On Tuesday morning, rallyers at the Colorado State Capitol said there’s a critical shortage of home health care workers in our state. And as Colorado’s population ages, there will be a 40% increase in demand for those workers.
New data published in the journal Health Affairs shows, namely, women of color are affected by this worker shortage. As families struggle to make ends meet making $15 per hour in this industry, many are leaving for other jobs.
CBS4’s Mekialaya White spoke with one worker who she had to seek employment elsewhere after 20 years as a home health care worker because it was too difficult to provide for her family.
“We are taking care of people and can’t take care of ourselves, it’s not right it’s just not right,” said Kasondra Mathews. “When bills aren’t getting paid you have to (move on).”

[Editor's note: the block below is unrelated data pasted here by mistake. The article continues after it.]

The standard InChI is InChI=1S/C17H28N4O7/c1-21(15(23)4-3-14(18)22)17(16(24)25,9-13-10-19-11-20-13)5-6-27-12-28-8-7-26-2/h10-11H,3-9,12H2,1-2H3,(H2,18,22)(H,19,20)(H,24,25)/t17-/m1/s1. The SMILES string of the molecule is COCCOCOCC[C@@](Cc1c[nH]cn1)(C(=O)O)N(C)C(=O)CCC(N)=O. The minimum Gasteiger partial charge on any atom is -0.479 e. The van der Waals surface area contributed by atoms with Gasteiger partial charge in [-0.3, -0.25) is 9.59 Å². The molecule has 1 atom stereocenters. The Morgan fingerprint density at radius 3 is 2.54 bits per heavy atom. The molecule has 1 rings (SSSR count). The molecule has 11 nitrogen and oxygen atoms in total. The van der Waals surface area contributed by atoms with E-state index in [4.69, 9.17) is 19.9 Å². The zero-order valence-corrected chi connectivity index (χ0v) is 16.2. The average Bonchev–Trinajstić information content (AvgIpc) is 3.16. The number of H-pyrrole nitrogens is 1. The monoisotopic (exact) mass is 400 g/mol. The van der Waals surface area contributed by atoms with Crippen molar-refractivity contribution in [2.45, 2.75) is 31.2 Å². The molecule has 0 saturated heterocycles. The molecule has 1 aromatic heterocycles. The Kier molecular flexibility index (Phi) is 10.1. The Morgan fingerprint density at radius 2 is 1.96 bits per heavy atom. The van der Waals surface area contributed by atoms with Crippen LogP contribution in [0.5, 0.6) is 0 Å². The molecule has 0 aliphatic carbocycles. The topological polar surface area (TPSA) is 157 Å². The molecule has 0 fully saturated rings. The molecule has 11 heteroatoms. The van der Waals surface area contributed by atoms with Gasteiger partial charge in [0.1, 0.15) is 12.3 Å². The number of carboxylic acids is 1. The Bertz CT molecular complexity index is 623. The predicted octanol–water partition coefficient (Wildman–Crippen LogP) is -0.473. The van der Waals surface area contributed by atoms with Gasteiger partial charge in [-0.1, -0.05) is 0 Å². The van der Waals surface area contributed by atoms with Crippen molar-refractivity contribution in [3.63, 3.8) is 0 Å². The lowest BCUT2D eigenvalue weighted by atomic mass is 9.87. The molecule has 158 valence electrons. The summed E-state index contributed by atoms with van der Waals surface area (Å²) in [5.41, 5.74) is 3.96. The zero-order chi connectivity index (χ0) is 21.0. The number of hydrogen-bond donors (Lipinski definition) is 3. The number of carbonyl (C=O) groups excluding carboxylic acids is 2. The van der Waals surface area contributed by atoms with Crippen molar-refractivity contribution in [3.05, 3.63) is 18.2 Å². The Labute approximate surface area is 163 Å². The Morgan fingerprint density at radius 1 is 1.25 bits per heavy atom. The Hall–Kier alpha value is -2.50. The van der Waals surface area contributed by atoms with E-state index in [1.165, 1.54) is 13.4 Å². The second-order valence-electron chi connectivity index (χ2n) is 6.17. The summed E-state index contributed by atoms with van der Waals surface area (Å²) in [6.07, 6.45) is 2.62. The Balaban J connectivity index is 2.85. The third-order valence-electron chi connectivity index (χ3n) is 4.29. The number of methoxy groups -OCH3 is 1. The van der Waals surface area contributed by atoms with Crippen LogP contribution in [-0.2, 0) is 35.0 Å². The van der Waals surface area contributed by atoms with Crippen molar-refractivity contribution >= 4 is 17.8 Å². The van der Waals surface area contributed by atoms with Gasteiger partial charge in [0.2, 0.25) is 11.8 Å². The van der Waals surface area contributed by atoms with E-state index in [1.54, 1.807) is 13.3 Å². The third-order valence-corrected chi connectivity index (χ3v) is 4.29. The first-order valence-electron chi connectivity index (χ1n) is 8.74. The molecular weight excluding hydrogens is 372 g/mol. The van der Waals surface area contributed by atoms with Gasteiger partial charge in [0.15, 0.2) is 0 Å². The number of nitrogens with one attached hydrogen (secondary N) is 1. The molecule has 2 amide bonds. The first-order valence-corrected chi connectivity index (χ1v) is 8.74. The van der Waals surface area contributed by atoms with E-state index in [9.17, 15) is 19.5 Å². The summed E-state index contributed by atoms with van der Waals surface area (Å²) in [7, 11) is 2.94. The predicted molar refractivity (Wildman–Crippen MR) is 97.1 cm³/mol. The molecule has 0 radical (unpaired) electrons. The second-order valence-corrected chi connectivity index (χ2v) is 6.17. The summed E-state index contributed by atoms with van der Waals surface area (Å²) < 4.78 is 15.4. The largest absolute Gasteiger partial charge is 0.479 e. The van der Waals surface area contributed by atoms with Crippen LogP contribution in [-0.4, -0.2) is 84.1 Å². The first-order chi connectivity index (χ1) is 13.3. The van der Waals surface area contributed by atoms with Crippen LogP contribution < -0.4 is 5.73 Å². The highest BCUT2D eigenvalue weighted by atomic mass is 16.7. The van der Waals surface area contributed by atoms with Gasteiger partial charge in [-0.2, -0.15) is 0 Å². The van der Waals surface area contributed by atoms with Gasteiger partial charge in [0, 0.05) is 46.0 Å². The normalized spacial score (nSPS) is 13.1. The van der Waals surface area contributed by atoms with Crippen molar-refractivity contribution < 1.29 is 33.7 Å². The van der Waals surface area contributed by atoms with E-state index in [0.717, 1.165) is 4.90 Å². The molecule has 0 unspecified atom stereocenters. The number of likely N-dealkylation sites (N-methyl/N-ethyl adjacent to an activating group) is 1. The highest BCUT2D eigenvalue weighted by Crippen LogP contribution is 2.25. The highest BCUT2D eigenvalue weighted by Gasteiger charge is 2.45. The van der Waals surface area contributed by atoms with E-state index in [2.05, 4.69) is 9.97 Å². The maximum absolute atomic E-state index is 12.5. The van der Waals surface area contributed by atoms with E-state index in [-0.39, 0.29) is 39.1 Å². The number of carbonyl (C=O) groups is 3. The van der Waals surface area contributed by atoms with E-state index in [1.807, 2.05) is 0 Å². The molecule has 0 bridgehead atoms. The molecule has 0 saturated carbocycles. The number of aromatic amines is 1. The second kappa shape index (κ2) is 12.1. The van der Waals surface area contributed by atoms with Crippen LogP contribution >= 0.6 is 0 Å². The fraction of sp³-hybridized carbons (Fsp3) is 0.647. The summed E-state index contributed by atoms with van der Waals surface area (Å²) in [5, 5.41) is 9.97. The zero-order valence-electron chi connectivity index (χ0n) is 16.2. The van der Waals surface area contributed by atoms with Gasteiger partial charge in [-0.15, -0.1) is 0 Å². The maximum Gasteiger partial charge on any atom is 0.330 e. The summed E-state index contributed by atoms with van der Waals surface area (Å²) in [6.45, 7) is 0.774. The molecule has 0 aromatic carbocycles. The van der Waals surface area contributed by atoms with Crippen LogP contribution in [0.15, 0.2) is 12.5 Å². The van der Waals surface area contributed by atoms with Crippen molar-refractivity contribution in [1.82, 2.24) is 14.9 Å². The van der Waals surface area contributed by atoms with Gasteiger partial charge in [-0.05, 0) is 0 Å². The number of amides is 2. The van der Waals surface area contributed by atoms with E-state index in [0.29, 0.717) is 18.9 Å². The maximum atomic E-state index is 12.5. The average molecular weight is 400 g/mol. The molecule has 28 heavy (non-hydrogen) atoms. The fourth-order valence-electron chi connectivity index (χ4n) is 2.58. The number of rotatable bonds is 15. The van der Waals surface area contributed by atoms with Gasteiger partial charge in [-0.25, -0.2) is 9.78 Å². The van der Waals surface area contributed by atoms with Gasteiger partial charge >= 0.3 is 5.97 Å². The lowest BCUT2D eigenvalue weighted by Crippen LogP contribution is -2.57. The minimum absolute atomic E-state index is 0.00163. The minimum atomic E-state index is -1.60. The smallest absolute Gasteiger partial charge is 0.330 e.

Mathews says she’s one of the more fortunate workers.
“We see home care workers who are homeless living out of their cars, getting gym memberships to take showers so they can go to work. You have agencies out there who are profiting off of people needing care,” said Melissa Benjamin, Organizing Coordinator for Colorado Careworkers. “If a worker provides dignity, shouldn’t that person be able to have dignity?”
She continued, “We have women of color stretched so thin.”
That’s why she and other organizers laid sets of scrubs laid across the West lawn of the Capitol, representing nearly 360,000 home health care workers that left the industry last year. She’s asking for a Colorado Home Care Worker Bill of Rights as a remedy.
“Livable wages, people getting paid on time every time, travel time so they’re not running their only car into the ground… benefits… workers need to be able to take a day off if they’re sick, they need to be free from harm,” said Benjamin.
CBS4 reached out to several local home health care companies for a response, and to get their thoughts on what workers are saying. No reply yet.